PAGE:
Wind capacity to play role in power grid

Google Translate

The development of Ireland's grid network is to take account of up to 3000 MW of wind capacity that is to be granted firm connection dates in the next round of grid connection offers. This is the latest proposal from the Commission for Energy Regulation (CER). The regulator's proposal results from its December 2007 consultation on the way forward for the next round of processing of applications for wind farm grid connection -- known as "Gate 3." Most responses to the consultation favoured an approach suggested by the system operators whereby any reinforcements to the grid are planned in advance to meet anticipated generation rather than the operators reacting to applications for grid connection, as is now the case. This Grid Development Strategy approach assumes that by 2025, renewable energy generation--mostly wind--will account for at least 33% of Ireland's electricity, in line with the current government target for 2020. This will require some 4700 MW of renewables capacity. Operating renewables plant and projects contracted under Gate 2 so far account for up to 2800 MW of capacity, which leaves around a further 2000 MW needing to be connected to the system. The CER points out, however, that a significant proportion of the projects not yet built are unlikely to proceed due to difficulties obtaining site building permits and other reasons. For this reason it proposes that 3000 MW should be offered a grid connection agreement under Gate 3. These offers should go to applicants in order of their entry into the queue, proposes CER, noting that some projects applied for connection as far back as 2004. The CER claims that its proposed long term and strategic program of transmission development optimises the connection of a large volume of renewables generating capacity. Connection offers for all 3000 MW in Gate 3 are expected to roll out from August 2009 to September 2010.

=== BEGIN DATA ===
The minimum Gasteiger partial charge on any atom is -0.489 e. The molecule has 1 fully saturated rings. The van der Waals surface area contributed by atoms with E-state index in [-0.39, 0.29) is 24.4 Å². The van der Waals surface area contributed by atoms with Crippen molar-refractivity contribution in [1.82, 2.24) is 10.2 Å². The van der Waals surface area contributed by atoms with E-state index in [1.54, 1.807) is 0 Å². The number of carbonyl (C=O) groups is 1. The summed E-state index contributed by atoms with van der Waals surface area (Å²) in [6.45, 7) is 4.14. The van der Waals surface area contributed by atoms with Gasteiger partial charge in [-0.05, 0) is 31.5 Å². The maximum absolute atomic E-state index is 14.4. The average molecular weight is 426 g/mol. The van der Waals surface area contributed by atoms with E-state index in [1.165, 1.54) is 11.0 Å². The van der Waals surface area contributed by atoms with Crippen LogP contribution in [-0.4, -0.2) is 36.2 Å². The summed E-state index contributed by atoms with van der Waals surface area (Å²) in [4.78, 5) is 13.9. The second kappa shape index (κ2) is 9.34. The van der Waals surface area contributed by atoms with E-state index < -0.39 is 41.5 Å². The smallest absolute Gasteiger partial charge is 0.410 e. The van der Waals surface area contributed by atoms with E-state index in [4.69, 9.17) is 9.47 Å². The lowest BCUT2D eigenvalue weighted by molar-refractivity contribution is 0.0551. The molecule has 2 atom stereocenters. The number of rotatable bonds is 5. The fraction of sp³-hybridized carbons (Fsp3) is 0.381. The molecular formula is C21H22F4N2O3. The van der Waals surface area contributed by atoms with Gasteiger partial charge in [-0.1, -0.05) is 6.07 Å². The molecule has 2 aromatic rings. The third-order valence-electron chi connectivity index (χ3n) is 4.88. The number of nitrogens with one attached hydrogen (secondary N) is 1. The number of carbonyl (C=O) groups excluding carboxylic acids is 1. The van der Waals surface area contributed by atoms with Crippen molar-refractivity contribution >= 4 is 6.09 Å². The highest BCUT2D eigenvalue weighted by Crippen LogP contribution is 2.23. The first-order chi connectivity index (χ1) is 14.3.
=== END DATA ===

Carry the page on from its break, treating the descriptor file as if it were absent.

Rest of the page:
Have you registered with us yet?

Register now to enjoy more articles
and free email bulletins.

Sign up now
Already registered?
Sign in